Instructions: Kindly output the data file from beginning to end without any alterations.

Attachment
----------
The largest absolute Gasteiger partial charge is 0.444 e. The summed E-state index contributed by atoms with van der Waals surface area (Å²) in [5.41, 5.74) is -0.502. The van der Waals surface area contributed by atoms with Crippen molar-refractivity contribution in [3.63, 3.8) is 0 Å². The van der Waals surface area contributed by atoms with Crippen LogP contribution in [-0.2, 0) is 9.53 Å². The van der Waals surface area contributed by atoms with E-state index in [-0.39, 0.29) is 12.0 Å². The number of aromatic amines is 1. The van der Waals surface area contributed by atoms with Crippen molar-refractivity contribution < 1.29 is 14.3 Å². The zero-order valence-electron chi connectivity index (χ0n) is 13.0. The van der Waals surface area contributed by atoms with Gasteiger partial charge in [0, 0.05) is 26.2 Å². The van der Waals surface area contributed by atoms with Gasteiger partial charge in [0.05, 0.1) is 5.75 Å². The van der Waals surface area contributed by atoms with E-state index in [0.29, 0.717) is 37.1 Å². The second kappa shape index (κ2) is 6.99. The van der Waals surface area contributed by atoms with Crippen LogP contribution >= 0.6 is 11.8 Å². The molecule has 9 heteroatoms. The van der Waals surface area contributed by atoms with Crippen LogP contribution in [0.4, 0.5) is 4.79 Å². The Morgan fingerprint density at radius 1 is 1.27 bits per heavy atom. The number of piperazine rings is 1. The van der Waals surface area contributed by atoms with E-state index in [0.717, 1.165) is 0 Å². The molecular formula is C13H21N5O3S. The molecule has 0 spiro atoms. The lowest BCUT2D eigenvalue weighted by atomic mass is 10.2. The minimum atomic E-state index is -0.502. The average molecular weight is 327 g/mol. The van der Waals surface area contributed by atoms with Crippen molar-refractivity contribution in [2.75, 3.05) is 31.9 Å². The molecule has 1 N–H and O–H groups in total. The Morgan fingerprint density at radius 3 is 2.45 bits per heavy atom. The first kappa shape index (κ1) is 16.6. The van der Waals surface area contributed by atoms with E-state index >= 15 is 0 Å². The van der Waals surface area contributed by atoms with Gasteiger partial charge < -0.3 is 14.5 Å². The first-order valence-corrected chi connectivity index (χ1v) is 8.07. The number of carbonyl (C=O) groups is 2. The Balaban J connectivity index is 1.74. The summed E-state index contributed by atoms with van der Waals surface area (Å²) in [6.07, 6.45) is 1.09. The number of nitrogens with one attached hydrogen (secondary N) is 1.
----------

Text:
The largest absolute Gasteiger partial charge is 0.444 e. The summed E-state index contributed by atoms with van der Waals surface area (Å²) in [5.41, 5.74) is -0.502. The van der Waals surface area contributed by atoms with Crippen molar-refractivity contribution in [3.63, 3.8) is 0 Å². The van der Waals surface area contributed by atoms with Crippen LogP contribution in [-0.2, 0) is 9.53 Å². The van der Waals surface area contributed by atoms with E-state index in [-0.39, 0.29) is 12.0 Å². The number of aromatic amines is 1. The van der Waals surface area contributed by atoms with Crippen molar-refractivity contribution < 1.29 is 14.3 Å². The zero-order valence-electron chi connectivity index (χ0n) is 13.0. The van der Waals surface area contributed by atoms with Gasteiger partial charge in [0, 0.05) is 26.2 Å². The van der Waals surface area contributed by atoms with Gasteiger partial charge in [0.05, 0.1) is 5.75 Å². The van der Waals surface area contributed by atoms with E-state index in [0.29, 0.717) is 37.1 Å². The second kappa shape index (κ2) is 6.99. The van der Waals surface area contributed by atoms with Crippen LogP contribution >= 0.6 is 11.8 Å². The molecule has 9 heteroatoms. The van der Waals surface area contributed by atoms with Crippen LogP contribution in [0.4, 0.5) is 4.79 Å². The Morgan fingerprint density at radius 1 is 1.27 bits per heavy atom. The number of piperazine rings is 1. The van der Waals surface area contributed by atoms with E-state index in [0.717, 1.165) is 0 Å². The molecular formula is C13H21N5O3S. The molecule has 0 spiro atoms. The lowest BCUT2D eigenvalue weighted by atomic mass is 10.2. The minimum atomic E-state index is -0.502. The average molecular weight is 327 g/mol. The van der Waals surface area contributed by atoms with Crippen molar-refractivity contribution in [2.75, 3.05) is 31.9 Å². The molecule has 1 N–H and O–H groups in total. The Morgan fingerprint density at radius 3 is 2.45 bits per heavy atom. The first kappa shape index (κ1) is 16.6. The van der Waals surface area contributed by atoms with E-state index >= 15 is 0 Å². The van der Waals surface area contributed by atoms with Gasteiger partial charge < -0.3 is 14.5 Å². The first-order valence-corrected chi connectivity index (χ1v) is 8.07. The number of carbonyl (C=O) groups is 2. The Balaban J connectivity index is 1.74. The summed E-state index contributed by atoms with van der Waals surface area (Å²) in [6.07, 6.45) is 1.09. The number of nitrogens with one attached hydrogen (secondary N) is 1.